Robert J. B. Nibbs, et al. Am J Pathol. 2001 March;158(3):867-877.
5.
Figure 7.

Figure 7. From: The ?-Chemokine Receptor D6 Is Expressed by Lymphatic Endothelium and a Subset of Vascular Tumors.

D6 immunoreactivity in vascular tumors. Paraffin-embedded sections of vascular tumors stained with anti-D6 antibodies (A–E), or anti-podoplanin antibody (F) with immunoreactivity visualized using an avidin-biotin-peroxidase detection system and a peroxidase substrate producing a red stain. All sections counterstained with hematoxylin. A, B, C, D, and E show tumors listed in Table 1 ▶ as numbers 1, 2, 3, 6, and 11, respectively. F shows a section adjacent to E stained with anti-podoplanin antibody. Only a small proportion of podoplanin-positive cells is D6-positive. Original magnifications: ×140 (A and C); ×300 (B); ×400 (D, E, and F).

Robert J. B. Nibbs, et al. Am J Pathol. 2001 March;158(3):867-877.
6.
Figure 3.

Figure 3. From: The ?-Chemokine Receptor D6 Is Expressed by Lymphatic Endothelium and a Subset of Vascular Tumors.

D6 immunoreactivity on lymphatic ECs in skin. Frozen sections of human skin immunostained with anti-D6 antibodies (A and D) or anti-podoplanin antibodies (C). In B, D6 immunoreactivity was detected on paraffin sections. Antibodies are visualized using an alkaline phosphatase-anti-alkaline phosphatase kit producing a red stain; all of the sections are counterstained with hemalaun. A: ECs lining two lymphatic capillaries in upper dermis display D6 immunoreactivity. Original magnification, ×2,000. B: Large collective lymphatic is stained by anti-D6 antibody, “a” marks an artery, “v” a vein, both immunonegative. Original magnification, ×900. Two insets contain resident non-ECs that show D6 immunoreactivity (both original magnifications, ×1,400). The asterisk indicates the epidermis. C and D are taken from adjacent serial sections and show a lymphatic vessel with podoplanin and D6 immunoreactivity, respectively. Original magnifications, ×1,200.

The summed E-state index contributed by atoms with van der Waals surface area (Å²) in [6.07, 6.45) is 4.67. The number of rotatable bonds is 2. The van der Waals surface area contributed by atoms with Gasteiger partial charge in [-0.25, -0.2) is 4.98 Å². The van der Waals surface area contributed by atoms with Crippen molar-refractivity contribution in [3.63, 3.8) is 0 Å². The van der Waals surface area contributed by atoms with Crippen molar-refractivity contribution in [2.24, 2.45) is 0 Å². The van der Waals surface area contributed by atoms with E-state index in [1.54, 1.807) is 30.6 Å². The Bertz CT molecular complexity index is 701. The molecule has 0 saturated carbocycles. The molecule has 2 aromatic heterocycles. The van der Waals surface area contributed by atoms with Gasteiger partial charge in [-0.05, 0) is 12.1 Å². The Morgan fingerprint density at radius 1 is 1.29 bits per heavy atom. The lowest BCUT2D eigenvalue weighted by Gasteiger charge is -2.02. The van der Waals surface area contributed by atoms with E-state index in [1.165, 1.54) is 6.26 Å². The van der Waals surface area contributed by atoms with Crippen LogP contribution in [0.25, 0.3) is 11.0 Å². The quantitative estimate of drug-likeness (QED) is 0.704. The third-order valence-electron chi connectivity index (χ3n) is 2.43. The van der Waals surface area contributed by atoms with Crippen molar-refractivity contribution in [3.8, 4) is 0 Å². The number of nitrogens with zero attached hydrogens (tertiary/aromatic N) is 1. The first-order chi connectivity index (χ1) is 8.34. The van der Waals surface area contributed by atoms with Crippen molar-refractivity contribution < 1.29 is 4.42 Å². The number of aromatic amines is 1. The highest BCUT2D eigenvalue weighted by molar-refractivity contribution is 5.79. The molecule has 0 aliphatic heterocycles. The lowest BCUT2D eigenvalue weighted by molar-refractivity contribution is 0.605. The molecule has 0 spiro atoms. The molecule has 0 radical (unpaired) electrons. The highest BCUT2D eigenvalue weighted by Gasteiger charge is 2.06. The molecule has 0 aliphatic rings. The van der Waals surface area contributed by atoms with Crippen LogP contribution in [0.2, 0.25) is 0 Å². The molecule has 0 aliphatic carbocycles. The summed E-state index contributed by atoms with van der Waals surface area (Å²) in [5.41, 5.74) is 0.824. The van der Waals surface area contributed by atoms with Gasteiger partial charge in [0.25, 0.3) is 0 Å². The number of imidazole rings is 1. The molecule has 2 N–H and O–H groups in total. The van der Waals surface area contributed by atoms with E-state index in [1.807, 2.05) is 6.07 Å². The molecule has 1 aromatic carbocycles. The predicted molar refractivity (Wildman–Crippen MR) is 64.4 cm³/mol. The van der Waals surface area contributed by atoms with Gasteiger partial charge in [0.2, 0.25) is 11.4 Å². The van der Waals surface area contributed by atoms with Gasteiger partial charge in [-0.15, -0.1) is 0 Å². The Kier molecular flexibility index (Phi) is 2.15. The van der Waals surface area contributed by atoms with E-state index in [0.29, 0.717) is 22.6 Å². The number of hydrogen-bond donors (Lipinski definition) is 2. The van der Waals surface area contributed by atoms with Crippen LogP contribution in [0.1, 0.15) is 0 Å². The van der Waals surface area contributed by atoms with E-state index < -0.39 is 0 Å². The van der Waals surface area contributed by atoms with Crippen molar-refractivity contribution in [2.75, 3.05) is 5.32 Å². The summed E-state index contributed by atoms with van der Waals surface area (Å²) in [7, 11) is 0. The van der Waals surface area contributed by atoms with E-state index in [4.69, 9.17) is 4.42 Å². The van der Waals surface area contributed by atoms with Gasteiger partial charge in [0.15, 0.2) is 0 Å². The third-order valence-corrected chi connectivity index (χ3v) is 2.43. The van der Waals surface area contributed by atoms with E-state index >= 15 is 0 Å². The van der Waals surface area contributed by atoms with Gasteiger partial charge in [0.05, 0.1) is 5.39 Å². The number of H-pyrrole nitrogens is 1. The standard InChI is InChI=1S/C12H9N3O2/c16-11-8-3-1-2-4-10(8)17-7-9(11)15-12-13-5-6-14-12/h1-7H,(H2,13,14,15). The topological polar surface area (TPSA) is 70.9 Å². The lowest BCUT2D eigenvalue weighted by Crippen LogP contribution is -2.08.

Robert J. B. Nibbs, et al. Am J Pathol. 2001 March;158(3):867-877.
7.
Figure 5.

Figure 5. From: The ?-Chemokine Receptor D6 Is Expressed by Lymphatic Endothelium and a Subset of Vascular Tumors.

D6-immunoreactive lymphatic vessels in the gut. Paraffin-embedded sections of the gut immunostained with anti-D6 antibodies visualized using an avidin-biotin-peroxidase detection system and a peroxidase substrate producing a red stain. Representative D6 immunoreactivity associated with lymphatics in a longitudinal section of a small intestinal villus (A), lamina propria mucosae of the colon (B), a cross-section of two villi in the large intestine (C), muscular layer of the colon (D), lymphoid follicle in the lamina propria (E), lamina muscularis in normal appendix (F), and a patient with acute appendicitis (G). Original magnifications: ×400 (A), ×280 (B), ×530 (C), ×600 (D), ×440 (E, F, and G). The asterisk in D marks an immunonegative blood vessel. All sections counterstained with hematoxylin.

Robert J. B. Nibbs, et al. Am J Pathol. 2001 March;158(3):867-877.